Similar to Plk1 heterozygotes, Plk4 heterozygotes display an augmented frequency of tumors at advanced age (18 to 24 months). In comparison, Plk1 heterozygotes develop tumors at 13 to 14 months of age on average. This could be due to the fact that Plk1 is essential for mitosis; null embryos die at E3.5 without entering the blastocyst stage. Loss of one allele of Plk1 can perhaps cause a delay in mitosis or failed chromosome segregation, eventually leading to aneuploidy and tumorigenesis, which is supported by our observation that premalignant splenocytes from Plk1+/− mice harbor increased levels of aneuploidy. On the other hand, the phenotypes that occur in the absence of Plk4 are less severe. Plk4-null embryos are able to undergo mitosis but die at a later stage due to an elevated number of mitotic errors and the delayed progression of anaphase. This difference could be the reason why Plk4 heterozygous mice develop tumors at an advanced age, since the accumulation of mitotic errors may be less rapid in these mice.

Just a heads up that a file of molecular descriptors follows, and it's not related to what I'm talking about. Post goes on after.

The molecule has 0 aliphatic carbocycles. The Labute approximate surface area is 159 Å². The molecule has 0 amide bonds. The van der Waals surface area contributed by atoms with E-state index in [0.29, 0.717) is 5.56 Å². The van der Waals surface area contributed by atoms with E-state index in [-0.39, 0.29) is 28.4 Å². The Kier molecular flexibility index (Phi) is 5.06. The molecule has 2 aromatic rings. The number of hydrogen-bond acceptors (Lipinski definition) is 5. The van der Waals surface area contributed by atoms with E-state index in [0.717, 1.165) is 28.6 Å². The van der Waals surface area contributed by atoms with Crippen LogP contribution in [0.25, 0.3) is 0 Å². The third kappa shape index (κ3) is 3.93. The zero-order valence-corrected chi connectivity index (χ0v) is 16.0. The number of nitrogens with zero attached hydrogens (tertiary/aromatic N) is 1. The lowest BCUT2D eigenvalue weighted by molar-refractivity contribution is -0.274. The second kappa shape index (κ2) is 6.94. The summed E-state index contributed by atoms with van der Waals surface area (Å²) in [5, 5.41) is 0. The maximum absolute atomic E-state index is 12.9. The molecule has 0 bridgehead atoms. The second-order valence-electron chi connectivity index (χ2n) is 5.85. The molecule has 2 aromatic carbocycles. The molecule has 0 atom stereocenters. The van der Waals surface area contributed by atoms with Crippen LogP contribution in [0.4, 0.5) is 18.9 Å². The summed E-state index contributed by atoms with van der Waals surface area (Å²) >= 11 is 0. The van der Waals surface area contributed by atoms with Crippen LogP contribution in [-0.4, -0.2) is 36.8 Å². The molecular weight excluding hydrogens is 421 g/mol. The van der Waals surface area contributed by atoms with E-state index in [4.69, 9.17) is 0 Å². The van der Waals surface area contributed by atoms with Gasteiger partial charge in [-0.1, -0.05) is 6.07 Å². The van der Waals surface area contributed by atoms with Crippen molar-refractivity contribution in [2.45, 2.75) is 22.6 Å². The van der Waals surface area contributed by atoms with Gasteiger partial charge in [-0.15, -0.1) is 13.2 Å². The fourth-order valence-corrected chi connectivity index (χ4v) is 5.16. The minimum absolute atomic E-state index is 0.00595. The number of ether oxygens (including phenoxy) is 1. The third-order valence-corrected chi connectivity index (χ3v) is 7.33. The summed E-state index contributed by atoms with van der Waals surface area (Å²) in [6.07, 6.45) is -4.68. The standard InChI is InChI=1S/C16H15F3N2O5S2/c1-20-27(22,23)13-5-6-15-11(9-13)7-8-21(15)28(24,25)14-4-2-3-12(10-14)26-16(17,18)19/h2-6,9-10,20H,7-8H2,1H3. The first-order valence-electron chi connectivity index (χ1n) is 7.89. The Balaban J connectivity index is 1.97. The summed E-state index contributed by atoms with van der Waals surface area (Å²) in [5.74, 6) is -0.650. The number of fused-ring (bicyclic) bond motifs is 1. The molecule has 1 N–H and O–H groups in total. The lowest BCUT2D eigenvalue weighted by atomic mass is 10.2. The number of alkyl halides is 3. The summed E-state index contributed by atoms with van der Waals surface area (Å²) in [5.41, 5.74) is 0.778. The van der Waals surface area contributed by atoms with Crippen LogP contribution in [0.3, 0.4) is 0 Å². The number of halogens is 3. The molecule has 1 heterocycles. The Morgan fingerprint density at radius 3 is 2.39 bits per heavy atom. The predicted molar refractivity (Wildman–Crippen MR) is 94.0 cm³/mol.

It is intriguing that we observed increased tumor susceptibility in mice lacking one allele of Plk1, since Plk1 is normally considered to be an oncogene, due to its enhanced expression in a variety of human cancers. In fact, Plk1 inhibitors have been developed for potential use as anticancer agents (10, 22, 23, 33). Our study with Plk1 KO mice leads us to speculate that the levels of Plk1s must be tightly regulated in the cell; too much can tip the balance toward the promotion of tumorigenesis and, even when reduced by half, can also license tumor progression. Therefore, using Plk1 as a therapeutic target may not be as straightforward as previously thought. The potential negative impact of reduced Plk1 activity should be carefully considered and assessed before Plk1 inhibitors are used for the treatment of human cancers.
We thank members of the labs of Eric Fearon and Benjamin Margolis for technical support.
This work was supported in part by grants from the American Cancer Society (RSG-08-125-01-CCG to X.Y.) and the National Institutes of Health (CA113381 to J.C.). J.L.W. is the recipient of National Research Service award F31 GM770802. X.Y. is a recipient of an AACR-Susan G. Komen for the Cure Cancer Development award and is supported by the developmental fund of the University of Michigan Cancer Center. J.C. is a recipient of an Era of Hope Scholar award from the Department of Defense and a member of the Mayo Clinic Breast SPORE program.
Published ahead of print on 15 September 2008.
‡Supplemental material for this article may be found at http://mcb.asm.org/.